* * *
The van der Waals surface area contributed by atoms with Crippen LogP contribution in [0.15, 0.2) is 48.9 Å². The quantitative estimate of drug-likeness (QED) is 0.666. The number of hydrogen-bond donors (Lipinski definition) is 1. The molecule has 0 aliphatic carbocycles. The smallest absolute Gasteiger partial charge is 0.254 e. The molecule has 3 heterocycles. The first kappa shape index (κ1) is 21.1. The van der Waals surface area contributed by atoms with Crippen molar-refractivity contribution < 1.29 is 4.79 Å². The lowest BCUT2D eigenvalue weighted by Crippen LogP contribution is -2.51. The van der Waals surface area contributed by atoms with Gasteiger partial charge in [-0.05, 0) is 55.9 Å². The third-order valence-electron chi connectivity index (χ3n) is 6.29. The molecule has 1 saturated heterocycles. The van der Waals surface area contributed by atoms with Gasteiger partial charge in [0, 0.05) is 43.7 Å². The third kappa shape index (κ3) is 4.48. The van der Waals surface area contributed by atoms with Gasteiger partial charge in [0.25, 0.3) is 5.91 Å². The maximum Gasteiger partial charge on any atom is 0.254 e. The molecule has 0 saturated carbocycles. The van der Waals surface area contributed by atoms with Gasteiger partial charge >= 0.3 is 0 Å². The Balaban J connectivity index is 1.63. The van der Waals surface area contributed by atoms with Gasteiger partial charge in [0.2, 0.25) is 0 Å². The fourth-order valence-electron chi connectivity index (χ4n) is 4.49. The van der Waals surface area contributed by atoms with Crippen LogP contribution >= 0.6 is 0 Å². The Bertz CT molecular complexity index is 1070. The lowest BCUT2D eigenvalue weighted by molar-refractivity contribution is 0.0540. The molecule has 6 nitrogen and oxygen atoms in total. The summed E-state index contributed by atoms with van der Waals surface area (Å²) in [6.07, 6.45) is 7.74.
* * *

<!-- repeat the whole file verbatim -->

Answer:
The van der Waals surface area contributed by atoms with Crippen LogP contribution in [0.15, 0.2) is 48.9 Å². The quantitative estimate of drug-likeness (QED) is 0.666. The number of hydrogen-bond donors (Lipinski definition) is 1. The molecule has 0 aliphatic carbocycles. The smallest absolute Gasteiger partial charge is 0.254 e. The molecule has 3 heterocycles. The first kappa shape index (κ1) is 21.1. The van der Waals surface area contributed by atoms with Crippen molar-refractivity contribution < 1.29 is 4.79 Å². The lowest BCUT2D eigenvalue weighted by Crippen LogP contribution is -2.51. The van der Waals surface area contributed by atoms with Gasteiger partial charge in [-0.05, 0) is 55.9 Å². The third-order valence-electron chi connectivity index (χ3n) is 6.29. The molecule has 1 saturated heterocycles. The van der Waals surface area contributed by atoms with Gasteiger partial charge in [0, 0.05) is 43.7 Å². The third kappa shape index (κ3) is 4.48. The van der Waals surface area contributed by atoms with Gasteiger partial charge in [0.25, 0.3) is 5.91 Å². The maximum Gasteiger partial charge on any atom is 0.254 e. The molecule has 0 saturated carbocycles. The van der Waals surface area contributed by atoms with Gasteiger partial charge >= 0.3 is 0 Å². The Balaban J connectivity index is 1.63. The van der Waals surface area contributed by atoms with Gasteiger partial charge in [0.2, 0.25) is 0 Å². The fourth-order valence-electron chi connectivity index (χ4n) is 4.49. The van der Waals surface area contributed by atoms with Crippen LogP contribution >= 0.6 is 0 Å². The Bertz CT molecular complexity index is 1070. The lowest BCUT2D eigenvalue weighted by molar-refractivity contribution is 0.0540. The molecule has 6 nitrogen and oxygen atoms in total. The summed E-state index contributed by atoms with van der Waals surface area (Å²) in [6.07, 6.45) is 7.74.